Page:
Shows how conversations can t only facilitate learning within organizations, but actually create the subject of learning: kwledge itself. Despite different belief systems and other complex, divisive problems, people can still learn from each other and in doing so, create new kwledge. The medium is conversation. The authors of this challenging new book make clear that business conversations can be seen as social experiences. Through them we discover new ways of seeing the world, and this in turn helps destroy barriers between us. When that happens new kwledge can emerge or be developed. Well illustrated with case studies to demonstrate the practical value of conversational learning in variously diverse organizational settings, the authors provide the guidance we need. They shift the emphasis from the more common prescriptive techniques that are essentially insensitive to different contexts, attitudes, beliefs, and instead elaborate a theory of learning that is more social and interactive. When done, we get a remarkable new source of explanatory theory to validate an intensely pragmatic way to help organizations get people talking to each other--and by doing so, advance the well-being t only of their organizations but, equally important, the well-being of themselves in them. The authors begin by asking, how can people learn from their differences and t be divided by them? One way is by creating conversational spaces, areas where conversation takes place. The authors show how such spaces are created, maintained, and enhanced, and how they are used to transform different interpretations and perspectives into new common understandings. That the author's theoretical approach is well grounded in empirical research is proven by their detailed case studies, all of them drawn from individual and collective experiences. Their purpose: to influence academics and practitioners to move beyond pure rationalism, and to recognize and value more highly the interactive, social dimensions of learning. To accomplish this they provide guidelines and a conceptual foundation for a more comprehensive approach to learning. They stimulate recognition that the often undervalued resource of conversation is actually an important opportunity to facilitate learning. In fact, it may be the best way within organizational settings to create its own purpose: the creation of kwledge itself.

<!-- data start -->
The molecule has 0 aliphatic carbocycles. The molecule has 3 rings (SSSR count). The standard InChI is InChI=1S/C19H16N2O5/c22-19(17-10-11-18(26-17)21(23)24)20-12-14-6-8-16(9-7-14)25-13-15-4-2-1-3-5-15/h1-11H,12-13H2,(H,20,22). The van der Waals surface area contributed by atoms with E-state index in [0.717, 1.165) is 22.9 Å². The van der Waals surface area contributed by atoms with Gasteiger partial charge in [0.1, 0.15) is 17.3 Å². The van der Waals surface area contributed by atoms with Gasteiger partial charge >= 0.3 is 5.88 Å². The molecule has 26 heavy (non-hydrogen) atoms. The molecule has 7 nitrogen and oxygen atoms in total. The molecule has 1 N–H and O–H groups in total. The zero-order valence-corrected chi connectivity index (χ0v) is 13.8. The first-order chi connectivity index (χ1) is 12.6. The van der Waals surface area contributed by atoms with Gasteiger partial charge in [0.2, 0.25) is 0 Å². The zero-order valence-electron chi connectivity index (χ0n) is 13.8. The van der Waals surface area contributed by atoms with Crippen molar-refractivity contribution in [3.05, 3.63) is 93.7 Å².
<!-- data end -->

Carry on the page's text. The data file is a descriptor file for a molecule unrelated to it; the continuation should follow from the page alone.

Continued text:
ANN C. BAKER is Assistant Professor in George Mason University's Program on Social and Organizational Learning, and in its Women's Studies Program. PATRICIA J. JENSEN is Associate Professor of Business and Management at Alverno College, Milwaukee. DAVID A. KOLB is Professor of Organizational Behavior at the Weatherhead School of Management, Case Western Reserve University.